Augustus Meier would agree with Badger that the Federal Government was the most important factor in the achievement of Civil Rights for African Americans. In his critical work ‘On the Role of Martin Luther King’ he writes that King was simply a controversial character which gained the attention of the media. He says that he was overstated and was given credit to actions that weren’t his: “for example, King did not supply the initiative for the bus boycott in Montgomery but was pushed into the leadership by others”. This supports my argument that King was influential, but it was mainly down to the changes made by the Federal Government. Although he did help catalyse and sped up the pace of change, he is not solely responsible for the rights when reflecting upon the 100-year span of the Civil Rights movement.

Claybourne Carson in his ‘Major Problems in African American History’ agrees that King was not the most significant factor in the Civil Rights era. However, he disagrees with Badger in certain aspects as his views seem to be disjointed. In ‘Major Problems in African American History’ he does mention ideas similar to those of Steve Lawson, that King was the most significant after all. Carson’s opinion is certainly useful, as an American and a personal friend of King, meaning that his criticisms and opinions of King are valid because he was close enough to him that he could ‘discredit’ him.

Carson could be seen as unreliable as he could be seen as too sensitive to the movement as he was around in America at the time of it. But he could also be seen as more reliable than Badger for this reason, because he is a specialist on King and has devoted his academic life to him. But this also means that he is not as well versed in other areas of the movement such as the Federal Government’s role.

Therefore, I would say that I find Badger to be a more reliable source that the Federal Government was responsible for the creation of hope by passing various legislations, for example the vital passing of the Amendments. An example of the power of this was the impeachment of Johnson, whereby Johnson was removed after attempting to veto some of the legislature. The decisions of the government were influential as backlash such as this meant that the whole country was taking steps forward.

The immense pressure from other key individuals and groups inspired change both socially and politically to join the fight to achieve Civil Rights. It put stress on the Federal Government to make crucial changes. There are certainly vital people who helped spread the urgency of the need for change, who perhaps, didn’t receive as much credit as King. These people made small differences in terms of scale but inspired each other to stand up to white prejudice. Associations between various radical groups and the Federal Government were also key in the achievement of Civil Rights.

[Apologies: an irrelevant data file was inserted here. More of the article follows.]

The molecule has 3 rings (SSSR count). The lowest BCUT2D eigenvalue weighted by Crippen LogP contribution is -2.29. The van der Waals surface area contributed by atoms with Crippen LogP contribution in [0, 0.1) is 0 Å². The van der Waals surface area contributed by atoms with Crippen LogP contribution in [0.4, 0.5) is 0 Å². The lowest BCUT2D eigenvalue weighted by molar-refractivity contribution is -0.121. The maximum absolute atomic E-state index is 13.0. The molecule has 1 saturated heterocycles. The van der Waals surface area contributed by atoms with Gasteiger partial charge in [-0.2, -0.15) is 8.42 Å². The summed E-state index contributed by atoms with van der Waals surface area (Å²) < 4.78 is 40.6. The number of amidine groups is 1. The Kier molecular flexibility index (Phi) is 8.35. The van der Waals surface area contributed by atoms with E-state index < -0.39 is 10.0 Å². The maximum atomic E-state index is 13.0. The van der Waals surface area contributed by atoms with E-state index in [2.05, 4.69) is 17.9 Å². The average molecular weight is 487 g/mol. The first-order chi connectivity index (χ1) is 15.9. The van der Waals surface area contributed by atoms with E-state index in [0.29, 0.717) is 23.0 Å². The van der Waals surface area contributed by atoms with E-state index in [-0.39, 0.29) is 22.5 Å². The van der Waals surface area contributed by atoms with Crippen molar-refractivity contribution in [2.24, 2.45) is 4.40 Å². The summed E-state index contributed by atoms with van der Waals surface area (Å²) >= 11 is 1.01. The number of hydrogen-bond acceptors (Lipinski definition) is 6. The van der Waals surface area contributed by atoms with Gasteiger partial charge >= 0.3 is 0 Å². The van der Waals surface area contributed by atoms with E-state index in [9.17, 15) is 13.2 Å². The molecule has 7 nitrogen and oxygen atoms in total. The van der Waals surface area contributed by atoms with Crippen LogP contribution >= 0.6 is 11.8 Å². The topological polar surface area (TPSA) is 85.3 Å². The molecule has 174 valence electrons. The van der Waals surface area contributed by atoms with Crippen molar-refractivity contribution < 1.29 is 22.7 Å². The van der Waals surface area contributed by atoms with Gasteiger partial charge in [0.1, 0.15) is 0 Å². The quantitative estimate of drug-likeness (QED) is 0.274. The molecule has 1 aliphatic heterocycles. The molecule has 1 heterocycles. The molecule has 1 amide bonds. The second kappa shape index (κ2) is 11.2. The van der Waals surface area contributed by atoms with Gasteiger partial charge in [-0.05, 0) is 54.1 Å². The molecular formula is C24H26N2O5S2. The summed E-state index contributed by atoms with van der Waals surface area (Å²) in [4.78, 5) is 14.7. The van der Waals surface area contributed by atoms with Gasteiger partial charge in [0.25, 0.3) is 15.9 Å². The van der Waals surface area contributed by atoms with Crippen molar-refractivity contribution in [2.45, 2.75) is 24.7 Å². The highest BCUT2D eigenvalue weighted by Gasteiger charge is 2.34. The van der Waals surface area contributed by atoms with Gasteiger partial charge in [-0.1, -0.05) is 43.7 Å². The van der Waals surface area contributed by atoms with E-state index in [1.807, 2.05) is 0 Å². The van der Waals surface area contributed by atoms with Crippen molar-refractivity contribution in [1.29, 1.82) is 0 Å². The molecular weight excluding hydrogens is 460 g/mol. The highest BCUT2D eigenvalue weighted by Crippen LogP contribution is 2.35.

Badger, whose opinion on the reason for the achievements of Civil Rights was also the Federal Government too, speaks about in his ‘Different Perspectives on the Civil Rights Movement’ the importance of various individuals and groups around at the time of the achievement. He says that once individuals were able to start standing up for themselves that they were able to implement rights at ‘the local level’. He places the job of the NAACP and their ‘legal challenge to segregation’. This dissatisfaction was what led to ‘Montgomery in 1955 and in Greensboro in 1960’. From this, it is important to look at what these individuals did to get the attention of the Federal Government. Badgers ‘Different Perspectives on the Civil Rights Movement’ proves itself to be a very strong source.

As a secondary source, Badger is an outsider observer who has “no skin in the game”. Meaning he has no reason for bias, it is very likely that he has come to a highly reasonable conclusion as to who was responsible for the achievements. Furthermore, he is less likely to be influenced by racial and cultural feelings, as he is English, and did not have a personal experience with the movement.

However, it is important to note that he does tend to focus on Roosevelt and Carter, and not purely Civil Rights. Technically, he doesn’t provide a full answer to other factors such as war, but I would still argue that it is extremely reliable.

By far, the NACCP was the most significant group in the Civil Rights movement. Still around today, their impact on the Federal Government using propaganda and newspapers to recruit members was extremely effective. It was founded in 1909 by Web du Bois and Ida Wells. WEB founded the NAACP newspaper ‘The Crisis’ which was used to campaign and spread against the Jim Crow laws, sexual inequality and lynchings. However, there was a huge divide in-between the groups, for example, Booker T Washington and WEB did not agree. Washington wanted a non-violent and passive way into equality, whereas the members of the NAACP wanted faster and more aggressive ways of gaining equality. This shows how the groups were divided in methods used to gain equal rights. This rendered the groups less effective as a united effort against the inequality would have made them much more significant.